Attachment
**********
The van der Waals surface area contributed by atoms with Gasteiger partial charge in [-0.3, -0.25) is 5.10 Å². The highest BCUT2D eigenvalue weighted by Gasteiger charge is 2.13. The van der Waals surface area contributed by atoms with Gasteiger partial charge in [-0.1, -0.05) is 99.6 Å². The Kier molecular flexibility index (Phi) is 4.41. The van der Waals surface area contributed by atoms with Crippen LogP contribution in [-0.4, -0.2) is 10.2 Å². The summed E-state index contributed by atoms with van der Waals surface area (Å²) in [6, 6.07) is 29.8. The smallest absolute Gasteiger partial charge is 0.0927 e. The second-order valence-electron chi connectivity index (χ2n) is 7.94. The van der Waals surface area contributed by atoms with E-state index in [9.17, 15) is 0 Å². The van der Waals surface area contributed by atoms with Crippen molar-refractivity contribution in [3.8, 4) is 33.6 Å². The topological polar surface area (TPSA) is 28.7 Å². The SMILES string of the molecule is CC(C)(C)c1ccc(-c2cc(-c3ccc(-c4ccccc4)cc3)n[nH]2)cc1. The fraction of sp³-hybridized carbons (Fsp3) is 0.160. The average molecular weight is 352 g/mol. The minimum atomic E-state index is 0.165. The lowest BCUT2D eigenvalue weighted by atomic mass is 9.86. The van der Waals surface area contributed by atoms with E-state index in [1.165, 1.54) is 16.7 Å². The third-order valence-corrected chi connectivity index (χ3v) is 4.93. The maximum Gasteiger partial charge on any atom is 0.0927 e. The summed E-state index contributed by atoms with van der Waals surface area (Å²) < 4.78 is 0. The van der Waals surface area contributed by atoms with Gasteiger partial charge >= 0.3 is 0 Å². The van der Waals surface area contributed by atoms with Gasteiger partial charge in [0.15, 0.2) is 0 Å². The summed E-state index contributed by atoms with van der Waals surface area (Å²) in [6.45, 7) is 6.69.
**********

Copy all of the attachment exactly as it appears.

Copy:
The van der Waals surface area contributed by atoms with Gasteiger partial charge in [-0.3, -0.25) is 5.10 Å². The highest BCUT2D eigenvalue weighted by Gasteiger charge is 2.13. The van der Waals surface area contributed by atoms with Gasteiger partial charge in [-0.1, -0.05) is 99.6 Å². The Kier molecular flexibility index (Phi) is 4.41. The van der Waals surface area contributed by atoms with Crippen LogP contribution in [-0.4, -0.2) is 10.2 Å². The summed E-state index contributed by atoms with van der Waals surface area (Å²) in [6, 6.07) is 29.8. The smallest absolute Gasteiger partial charge is 0.0927 e. The second-order valence-electron chi connectivity index (χ2n) is 7.94. The van der Waals surface area contributed by atoms with E-state index in [9.17, 15) is 0 Å². The van der Waals surface area contributed by atoms with Crippen molar-refractivity contribution in [3.8, 4) is 33.6 Å². The topological polar surface area (TPSA) is 28.7 Å². The SMILES string of the molecule is CC(C)(C)c1ccc(-c2cc(-c3ccc(-c4ccccc4)cc3)n[nH]2)cc1. The fraction of sp³-hybridized carbons (Fsp3) is 0.160. The average molecular weight is 352 g/mol. The minimum atomic E-state index is 0.165. The lowest BCUT2D eigenvalue weighted by atomic mass is 9.86. The van der Waals surface area contributed by atoms with E-state index in [1.165, 1.54) is 16.7 Å². The third-order valence-corrected chi connectivity index (χ3v) is 4.93. The maximum Gasteiger partial charge on any atom is 0.0927 e. The summed E-state index contributed by atoms with van der Waals surface area (Å²) < 4.78 is 0. The van der Waals surface area contributed by atoms with Gasteiger partial charge >= 0.3 is 0 Å². The van der Waals surface area contributed by atoms with Gasteiger partial charge in [0.15, 0.2) is 0 Å². The summed E-state index contributed by atoms with van der Waals surface area (Å²) in [6.45, 7) is 6.69.